Fast talk and high stakes at DDI

by Richard Lazarus | 8/8/03 5:00am

From Steven Kung's description, the world of high school debate, currently manifesting itself in the Choates Cluster in the form of the highly prestigious summer Dartmouth Debate Institute, seems pretty surreal.

It has drama, certainly, but also those high school issues of cliques, high emotions and status, mixed in with a seemingly brutal academic process of gathering evidence and preparing arguments. Plus, it seems that everyone is speaking over 200 words a minute. In other words, it is great documentary material.

Kung, a second"year graduate film student at the University of Southern California, is directing that documentary.

He is filming the DDI's three-week program with his crew and following the stories of several of the participants, all climaxing in the blow-out final tournament and its final elimination rounds on Monday and Tuesday.

The DDI is one of the most elite debating institutes in the country. It is highly selective -- this year it boasts the winners of both the National Forensics League tournament and the Tournament of Champions -- and competitive.

Kung has wanted to film this documentary since coming to the DDI for three consecutive high school summers.

His first summer here, Kung lost all eight of his qualifying matches for the final tournament. The next year he had significantly improved, drawing large audiences of fellow debaters who watched his underdog victories.

"I gained a sense of acceptance within the debate community," Kung explained. "So that's basically my angle on the DDI, how there's this social hierarchy at the camp.

"It's interesting because when the people at this camp are back at home, they might be thrown in to the geeks and the dorks and the smart people, but when they come here, they re-form these hierarchies."

Not everything has gone according to plan. One of his subjects, a debater so strong he was expected to win the tournament, dropped out of DDI four days ago -- just prior to the start of the final tournament -- burnt out and exhausted.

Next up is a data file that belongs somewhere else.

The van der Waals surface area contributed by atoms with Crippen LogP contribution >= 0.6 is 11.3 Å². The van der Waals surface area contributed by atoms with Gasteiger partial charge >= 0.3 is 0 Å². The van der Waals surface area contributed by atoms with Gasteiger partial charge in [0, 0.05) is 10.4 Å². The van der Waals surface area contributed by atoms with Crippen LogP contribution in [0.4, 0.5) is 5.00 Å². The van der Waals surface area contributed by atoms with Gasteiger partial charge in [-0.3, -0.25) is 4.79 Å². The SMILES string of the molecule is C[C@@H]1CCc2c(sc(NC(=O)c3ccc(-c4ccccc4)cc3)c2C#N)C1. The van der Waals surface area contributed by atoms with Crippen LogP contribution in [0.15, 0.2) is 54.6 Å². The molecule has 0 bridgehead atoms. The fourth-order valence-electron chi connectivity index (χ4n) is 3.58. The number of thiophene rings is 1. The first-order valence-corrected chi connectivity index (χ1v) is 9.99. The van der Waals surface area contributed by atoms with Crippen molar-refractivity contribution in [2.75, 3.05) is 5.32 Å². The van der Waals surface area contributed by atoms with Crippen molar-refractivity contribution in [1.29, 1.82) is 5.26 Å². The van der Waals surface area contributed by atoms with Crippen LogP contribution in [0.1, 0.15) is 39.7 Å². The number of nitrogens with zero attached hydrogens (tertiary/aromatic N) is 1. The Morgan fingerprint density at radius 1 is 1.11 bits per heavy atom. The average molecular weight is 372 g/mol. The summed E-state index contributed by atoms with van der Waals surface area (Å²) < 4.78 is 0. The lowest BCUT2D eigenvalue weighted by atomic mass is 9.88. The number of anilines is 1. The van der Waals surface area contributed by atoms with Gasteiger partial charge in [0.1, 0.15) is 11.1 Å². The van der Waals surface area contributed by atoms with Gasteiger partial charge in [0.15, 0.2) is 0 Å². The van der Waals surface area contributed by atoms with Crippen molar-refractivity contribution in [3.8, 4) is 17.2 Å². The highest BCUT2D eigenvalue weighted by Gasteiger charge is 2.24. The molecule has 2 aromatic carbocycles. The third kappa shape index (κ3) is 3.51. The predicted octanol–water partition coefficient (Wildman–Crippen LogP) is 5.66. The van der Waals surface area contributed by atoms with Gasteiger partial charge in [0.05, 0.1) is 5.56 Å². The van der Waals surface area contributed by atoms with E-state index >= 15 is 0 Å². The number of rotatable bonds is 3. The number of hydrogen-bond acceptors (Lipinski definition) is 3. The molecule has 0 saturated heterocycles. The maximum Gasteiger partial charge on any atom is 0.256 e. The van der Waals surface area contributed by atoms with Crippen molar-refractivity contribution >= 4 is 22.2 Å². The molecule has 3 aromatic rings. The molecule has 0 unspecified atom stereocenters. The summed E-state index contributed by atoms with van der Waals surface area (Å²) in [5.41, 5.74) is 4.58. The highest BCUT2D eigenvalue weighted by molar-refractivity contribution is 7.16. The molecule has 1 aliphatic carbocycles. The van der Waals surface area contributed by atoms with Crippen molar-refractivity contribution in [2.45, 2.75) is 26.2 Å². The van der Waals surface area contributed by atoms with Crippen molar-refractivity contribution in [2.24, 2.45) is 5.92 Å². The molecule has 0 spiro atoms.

But this did not throw the film significantly off track. "We actually tied it in to the story," he said "This person's leaving is a manifestation of the angst and burnout that's happening here."

Like all documentary-makers, Kung has noticed he does not have full control over his film's story.

"Documentaries are boring if everything goes correctly. The fun comes when there's conflict. And we're definitely getting more conflict than we anticipated before the tournament."

But Kung has been gradually gaining the trust of his subjects as the DDI has gone on.

Eventually, Kung's documentary will be 20 minutes long. Even though he has much more material, USC's grant stipulates that students films must be short-subject.

The qualifying rounds of the tournament have been held mostly in dorm rooms, but the final days of the tournament next week will showcase the final eight two-person teams in the lounges in Bissell and Brown.

The debates are open, but it make take an experienced ear to understand exactly what's happening. For one thing, everyone is talking at incredible speeds, which Kung said can reach over 300 a minute.

He demonstrates his own now rather rusty skills over the phone, reading off a review of "Seabiscuit" in a rapid sub-30 seconds.

"It's quire amazing," Kung said of debaters' ubiquitous speed. "I highly encourage people just to come in to a debate round and just observe it. These people are analyzing and reading and pontificating at blazing speeds.

"Everyone in the debate community is trained to analyze and process information at that level. It has its own aesthetic and I think it's a beautiful form of communication."

Although he raised concerns about the diversity of the activity -- the gender balance is improving at the DDI, but participants still tend to be white, straight males from rich schools -- Kung maintained that the activity that "brought him out of his shell" has many benefits for those who participate

It is a message he hopes will get across in his work.

"This will hopefully show the general public what I saw in debate, why I think it's an amazing activity and why I think it's important that debate have a prominent place in the school system in America."

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